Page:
Fleming 65 Cruises to Jurassic Park - 06/10/2009
Park rangers on the World Heritage island of Isla del Coco make sure everyone is off the island before night fall. Fleming was only too happy to get back aboard. We don’t know whether T-Rex still roams there or not, but it was a great place for 17th century pirates and ill-gotten loot has been found there. On the way south, the Fleming 65 braved the infamous Gulf of Tehuantepec winds that old salts call Tehuantepekers. Fleming is a man on a shakedown mission racing through paradise.
After enjoying the restaurants and amenities of the town we continued south [180 miles] to Tenacatita where we anchored in a small bay just off a small resort. The whole of this coast is exposed to the full force of the Pacific Ocean which makes landing a tender a real challenge on any beach. The normal hard-bottomed rib with control console and large engine is quite unsuitable for this purpose and a small, flat-bottomed tender with a small engine and fold-up wheels is a must. It can be deflated when not in use and carried in addition to the main tender.
The main feature at Tenacatita is a ride in the tender through the mangroves to a lagoon backing onto a beach which would be hard to access from the ocean. There is a bar at the entrance to the estuary which can only be crossed when the tide is high. Thereafter the river narrows down until you find yourself in a green tunnel ducking your head beneath overhanging branches which could decapitate you. To add to the fun, you are likely to meet local pangas speeding the other way around blind corners. Truly a memorable experience.
Our next stop was at Huatulco [about 600 miles south] where we tied up at the modern marina with helpful staff. We visited the charming nearby town and its restaurants. Everyone we met was exceptionally friendly and nice and in fact this was true of all the places we stopped at along the Mexican coast. Huatulco is at the northern end of the infamous Gulf of Tuantapec.
Gulf of Tuantapec
The landmass of Central America is very narrow at this point and north-easterly winds from the Gulf of Mexico are funneled across this narrow neck of land through a gap in the mountains and turn the Gulf of Tuantapec into a maelstrom for as far as 200 miles out to sea. Some cruising boats stay as close as ¼ mile off the beach to escape its fury. We were lucky and a check of the weather showed that it was safe for us to make the gulf crossing.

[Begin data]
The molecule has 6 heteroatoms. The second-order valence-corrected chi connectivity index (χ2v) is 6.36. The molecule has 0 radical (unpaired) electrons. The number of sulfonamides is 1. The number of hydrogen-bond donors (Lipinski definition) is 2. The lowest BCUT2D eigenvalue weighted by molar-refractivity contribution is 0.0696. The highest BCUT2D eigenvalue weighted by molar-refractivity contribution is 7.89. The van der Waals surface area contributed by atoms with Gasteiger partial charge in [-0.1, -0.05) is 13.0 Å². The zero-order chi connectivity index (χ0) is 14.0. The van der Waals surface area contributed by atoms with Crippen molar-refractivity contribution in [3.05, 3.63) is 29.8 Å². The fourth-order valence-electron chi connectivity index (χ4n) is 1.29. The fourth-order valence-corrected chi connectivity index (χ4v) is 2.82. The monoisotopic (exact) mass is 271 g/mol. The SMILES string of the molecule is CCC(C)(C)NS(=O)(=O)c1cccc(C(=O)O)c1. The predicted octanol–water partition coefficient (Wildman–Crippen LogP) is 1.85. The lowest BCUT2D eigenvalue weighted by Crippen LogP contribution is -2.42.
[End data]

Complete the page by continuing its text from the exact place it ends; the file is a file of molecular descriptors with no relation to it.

Unfortunately our schedule did not allow us to dally and we headed directly for Los Suenos in Costa Rica which meant traveling non-stop for 96 hours. Along the way, when we were 70 miles offshore, we met fierce Papagayo winds which churned up the sea.
Costa Rica – Non-Stop
Los Suenos has a Marriott resort overlooking a modern marina which is packed with sports fishing boats all in immaculate condition as they are washed and their needs attended to on a daily basis by an army of industrious boat hands. We stayed here for a few days awaiting a change of crew and preparing ourselves and Venture for the long excursion out into the Pacific Ocean.
Our first stop was Isla del Coco - just a miniscule dot in the immensity of the ocean. Coco lies almost 300 miles offshore and is administered by Costa Rica. With the help of GPS and a modern charting program Coco loomed right ahead at just the time it should. The steep, forested flanks of this tropical island were shrouded in mist as we arrived in Chatham Bay giving it a lost world appearance. There were a couple of dive boats anchored in the bay. We were called on the radio by someone from a barely visible hut on shore and instructed to pick up one of the moorings with yellow floats.
The following morning a park ranger came on board and examined our paperwork. He also had a DVD for us to watch on the spot describing the rules of the national park. Only the rangers sleep ashore; all visitors have to stay aboard the boats which bring them to the island. The ranger was very friendly and we arranged later that morning to take a guide and walk through the forest to a waterfall.
To start the trek we took the tender around to another bay and over a shallow bar into the mouth of a small river. I have to say that I found the trek extremely arduous as the rough track wound its way uphill through the heat and humidity of the tropical jungle. The last few yards involved forging through knee deep water and scrambling over slippery boulders.
[Cocos Island was designated a World Heritage Site by UNESCO in 1997. In 2002, the World Heritage Site designation was extended to include an expanded marine zone of 1,997 km². In addition, it is included in the list of "Wetlands of International Importance". Cocos Island was short-listed as a candidate to be one of the New 7 Wonders of Nature by the New Seven Wonders of the World Foundation. Thanks to the breathtaking marine life in its waters (see Fauna section below), Cocos Island was named one of the best 10 scuba diving spots in the world by PADI (Professional Association of Diving Instructors) and a "must do" according to diving experts.The only persons allowed to live on Cocos Island are Costa Rican Park Rangers, who have established two encampments, including one at English Bay. Tourists and ship crew members are allowed ashore only with permission of island rangers, and are not permitted to camp, stay overnight or collect any flora, fauna or minerals from the island.—Ed.]
The following morning we got underway once again for the Galapagos which lay another 440 miles out in the Pacific. We crossed the Equator at 3 AM on the morning of May 6th and we were all in the pilothouse to record the event.
In the next Offshore Motoryacht Edition: The Galapagos Islands